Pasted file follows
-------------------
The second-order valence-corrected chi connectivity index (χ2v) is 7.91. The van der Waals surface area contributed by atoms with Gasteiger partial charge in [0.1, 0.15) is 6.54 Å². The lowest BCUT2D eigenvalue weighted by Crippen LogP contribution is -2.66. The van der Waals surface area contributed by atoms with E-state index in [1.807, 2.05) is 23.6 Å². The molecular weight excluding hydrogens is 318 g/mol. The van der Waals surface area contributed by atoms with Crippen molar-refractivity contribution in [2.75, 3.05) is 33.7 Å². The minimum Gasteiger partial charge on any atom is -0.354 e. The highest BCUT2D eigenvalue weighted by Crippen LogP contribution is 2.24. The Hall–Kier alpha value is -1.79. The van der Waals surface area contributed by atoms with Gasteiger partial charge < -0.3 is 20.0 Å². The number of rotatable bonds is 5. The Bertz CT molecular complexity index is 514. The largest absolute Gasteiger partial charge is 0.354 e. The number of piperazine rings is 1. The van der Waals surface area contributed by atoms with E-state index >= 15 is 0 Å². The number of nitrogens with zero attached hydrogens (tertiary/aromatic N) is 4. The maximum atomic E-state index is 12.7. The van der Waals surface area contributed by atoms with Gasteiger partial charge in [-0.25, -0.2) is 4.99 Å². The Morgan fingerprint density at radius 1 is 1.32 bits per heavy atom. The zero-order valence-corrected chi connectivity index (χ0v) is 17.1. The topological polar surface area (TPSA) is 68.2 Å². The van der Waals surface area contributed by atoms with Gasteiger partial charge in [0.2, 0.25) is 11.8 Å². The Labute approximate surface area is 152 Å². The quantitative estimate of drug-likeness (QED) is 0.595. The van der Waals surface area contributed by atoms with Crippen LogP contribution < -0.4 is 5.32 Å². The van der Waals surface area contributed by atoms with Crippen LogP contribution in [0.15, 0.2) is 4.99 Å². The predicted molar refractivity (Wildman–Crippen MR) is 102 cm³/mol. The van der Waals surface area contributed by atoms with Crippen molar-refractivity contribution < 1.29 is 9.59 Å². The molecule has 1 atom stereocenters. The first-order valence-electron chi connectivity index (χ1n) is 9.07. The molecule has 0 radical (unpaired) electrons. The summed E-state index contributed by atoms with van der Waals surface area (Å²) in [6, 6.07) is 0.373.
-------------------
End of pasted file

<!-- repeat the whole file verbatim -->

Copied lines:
The second-order valence-corrected chi connectivity index (χ2v) is 7.91. The van der Waals surface area contributed by atoms with Gasteiger partial charge in [0.1, 0.15) is 6.54 Å². The lowest BCUT2D eigenvalue weighted by Crippen LogP contribution is -2.66. The van der Waals surface area contributed by atoms with E-state index in [1.807, 2.05) is 23.6 Å². The molecular weight excluding hydrogens is 318 g/mol. The van der Waals surface area contributed by atoms with Crippen molar-refractivity contribution in [2.75, 3.05) is 33.7 Å². The minimum Gasteiger partial charge on any atom is -0.354 e. The highest BCUT2D eigenvalue weighted by Crippen LogP contribution is 2.24. The Hall–Kier alpha value is -1.79. The van der Waals surface area contributed by atoms with Gasteiger partial charge < -0.3 is 20.0 Å². The number of rotatable bonds is 5. The Bertz CT molecular complexity index is 514. The largest absolute Gasteiger partial charge is 0.354 e. The number of piperazine rings is 1. The van der Waals surface area contributed by atoms with E-state index >= 15 is 0 Å². The number of nitrogens with zero attached hydrogens (tertiary/aromatic N) is 4. The maximum atomic E-state index is 12.7. The van der Waals surface area contributed by atoms with Gasteiger partial charge in [-0.25, -0.2) is 4.99 Å². The Morgan fingerprint density at radius 1 is 1.32 bits per heavy atom. The zero-order valence-corrected chi connectivity index (χ0v) is 17.1. The topological polar surface area (TPSA) is 68.2 Å². The van der Waals surface area contributed by atoms with Gasteiger partial charge in [0.2, 0.25) is 11.8 Å². The Labute approximate surface area is 152 Å². The quantitative estimate of drug-likeness (QED) is 0.595. The van der Waals surface area contributed by atoms with Crippen LogP contribution < -0.4 is 5.32 Å². The van der Waals surface area contributed by atoms with Crippen LogP contribution in [0.15, 0.2) is 4.99 Å². The predicted molar refractivity (Wildman–Crippen MR) is 102 cm³/mol. The van der Waals surface area contributed by atoms with Crippen molar-refractivity contribution < 1.29 is 9.59 Å². The molecule has 1 atom stereocenters. The first-order valence-electron chi connectivity index (χ1n) is 9.07. The molecule has 0 radical (unpaired) electrons. The summed E-state index contributed by atoms with van der Waals surface area (Å²) in [6, 6.07) is 0.373.